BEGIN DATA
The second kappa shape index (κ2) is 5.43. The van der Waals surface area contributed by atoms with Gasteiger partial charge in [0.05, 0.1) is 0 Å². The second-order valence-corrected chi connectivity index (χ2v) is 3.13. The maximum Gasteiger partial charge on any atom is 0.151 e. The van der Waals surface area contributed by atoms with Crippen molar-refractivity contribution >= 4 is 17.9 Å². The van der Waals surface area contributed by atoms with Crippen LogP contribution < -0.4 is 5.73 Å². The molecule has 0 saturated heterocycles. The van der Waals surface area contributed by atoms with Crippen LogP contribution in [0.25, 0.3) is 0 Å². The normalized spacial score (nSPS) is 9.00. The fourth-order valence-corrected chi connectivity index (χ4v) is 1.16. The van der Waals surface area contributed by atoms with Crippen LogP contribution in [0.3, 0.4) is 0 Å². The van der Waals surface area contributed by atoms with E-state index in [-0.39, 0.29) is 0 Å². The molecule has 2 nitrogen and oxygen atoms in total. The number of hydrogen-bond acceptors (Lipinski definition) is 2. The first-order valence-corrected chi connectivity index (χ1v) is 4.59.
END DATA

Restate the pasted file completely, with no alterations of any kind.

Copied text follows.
The second kappa shape index (κ2) is 5.43. The van der Waals surface area contributed by atoms with Gasteiger partial charge in [0.05, 0.1) is 0 Å². The second-order valence-corrected chi connectivity index (χ2v) is 3.13. The maximum Gasteiger partial charge on any atom is 0.151 e. The van der Waals surface area contributed by atoms with Crippen molar-refractivity contribution >= 4 is 17.9 Å². The van der Waals surface area contributed by atoms with Crippen LogP contribution < -0.4 is 5.73 Å². The molecule has 0 saturated heterocycles. The van der Waals surface area contributed by atoms with Crippen LogP contribution in [0.25, 0.3) is 0 Å². The normalized spacial score (nSPS) is 9.00. The fourth-order valence-corrected chi connectivity index (χ4v) is 1.16. The van der Waals surface area contributed by atoms with Crippen LogP contribution in [0.3, 0.4) is 0 Å². The van der Waals surface area contributed by atoms with E-state index in [-0.39, 0.29) is 0 Å². The molecule has 2 nitrogen and oxygen atoms in total. The number of hydrogen-bond acceptors (Lipinski definition) is 2. The first-order valence-corrected chi connectivity index (χ1v) is 4.59.